ISO 14001:2015 considers the socio-economical impacts of the organization with relation to the environmental management system. The socio-economic impacts such as customer satisfaction are also subject to analysis when researchers study the study this system (Boiral et al. 2018). This relates to the requirement of the system to communicate actions appropriately to the relevant parties, which includes these customers (ISO 14001:2015). This already set communication acts as a signalling tool for external parties. Requiring extra documentation and analysis to show an improvement my counter act the non-environmental benefits of the system due to the fact some organizations already find the process cumbersome (Boiral et al. 2018).
6.2.3 An Improvement Requirement and Process Standards
Only process standards were selected for the assessment of the improvement requirement from ISO. As was shown in 3.1 there is very little interaction between process and product standards. The ISO 50001:2017 Draft concentrates on data that could be the processes easiest to access physical manifestation. In comparison to product standards they don’t have the same root in the physical realm and there are many different variables to be accounted for (Navdi and Wältring 2002 & Flick et al. 2017 & Dehning et al. 2017). This is not only applicable to energy but also quality and environmental management. On the other side requiring an improvement for recertification may strengthen the signalling tool that is the certification. A third independent party already audits the standards and maybe this requirement isn’t needed to strengthen the signalling of the certification (ISO 2018a).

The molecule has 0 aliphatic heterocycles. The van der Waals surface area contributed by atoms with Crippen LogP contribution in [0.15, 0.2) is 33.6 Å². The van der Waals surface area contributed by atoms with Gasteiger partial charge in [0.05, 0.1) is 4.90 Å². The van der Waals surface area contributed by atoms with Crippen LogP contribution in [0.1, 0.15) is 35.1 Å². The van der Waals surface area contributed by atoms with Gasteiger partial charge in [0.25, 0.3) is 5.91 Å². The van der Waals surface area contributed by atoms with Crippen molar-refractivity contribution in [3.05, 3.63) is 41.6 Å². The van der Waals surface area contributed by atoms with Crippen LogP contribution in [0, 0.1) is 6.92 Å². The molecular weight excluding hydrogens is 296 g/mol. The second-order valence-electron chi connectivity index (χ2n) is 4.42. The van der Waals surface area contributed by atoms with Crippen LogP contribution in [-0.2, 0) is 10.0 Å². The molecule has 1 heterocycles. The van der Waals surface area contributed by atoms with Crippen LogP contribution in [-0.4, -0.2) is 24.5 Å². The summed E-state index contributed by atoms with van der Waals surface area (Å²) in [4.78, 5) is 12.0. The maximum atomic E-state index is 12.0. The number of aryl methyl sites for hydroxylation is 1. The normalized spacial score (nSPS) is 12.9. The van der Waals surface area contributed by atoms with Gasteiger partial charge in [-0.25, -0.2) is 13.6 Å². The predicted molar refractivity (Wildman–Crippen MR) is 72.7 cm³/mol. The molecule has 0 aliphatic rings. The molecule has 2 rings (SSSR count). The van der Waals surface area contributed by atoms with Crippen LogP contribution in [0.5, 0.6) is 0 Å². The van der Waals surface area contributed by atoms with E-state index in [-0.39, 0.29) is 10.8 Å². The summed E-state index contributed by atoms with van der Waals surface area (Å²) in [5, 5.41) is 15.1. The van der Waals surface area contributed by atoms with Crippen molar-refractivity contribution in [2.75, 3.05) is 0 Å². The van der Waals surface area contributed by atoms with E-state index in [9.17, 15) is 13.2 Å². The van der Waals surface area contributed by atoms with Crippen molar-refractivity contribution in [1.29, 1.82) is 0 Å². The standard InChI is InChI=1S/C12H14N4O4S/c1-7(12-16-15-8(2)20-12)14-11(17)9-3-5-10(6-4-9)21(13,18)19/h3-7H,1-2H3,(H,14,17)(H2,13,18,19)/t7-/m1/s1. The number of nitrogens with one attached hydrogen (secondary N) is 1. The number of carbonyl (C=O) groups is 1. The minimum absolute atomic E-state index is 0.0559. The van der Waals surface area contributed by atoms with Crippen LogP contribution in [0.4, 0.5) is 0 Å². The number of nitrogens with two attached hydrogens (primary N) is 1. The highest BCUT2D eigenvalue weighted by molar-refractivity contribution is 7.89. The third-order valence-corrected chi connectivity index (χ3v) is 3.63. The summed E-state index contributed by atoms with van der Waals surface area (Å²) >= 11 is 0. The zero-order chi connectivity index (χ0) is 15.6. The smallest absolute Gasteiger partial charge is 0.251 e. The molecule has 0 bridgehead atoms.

The quality management standard from ISO focuses on the requirements of customers that is subject to continuing change. This means that such a requirement as prescribed in the ISO 50000 family with the EnB and EnPI cannot be used in relation to the ISO quality management system standard. There may be other methods to display an improvement within the context of quality management but this will require more detailed research into this topic. As for the application of such a requirement being applied to the ISO environmental management system standard there are so many variables that would need to be included in the model to display the improvement. The system for doing this with a regression model is plausible but the same problems that are applicable to the energy management system are also applicable here. These problems are the reason why one can conclude that a requirement to show an improvement is not completely appropriate for process standards.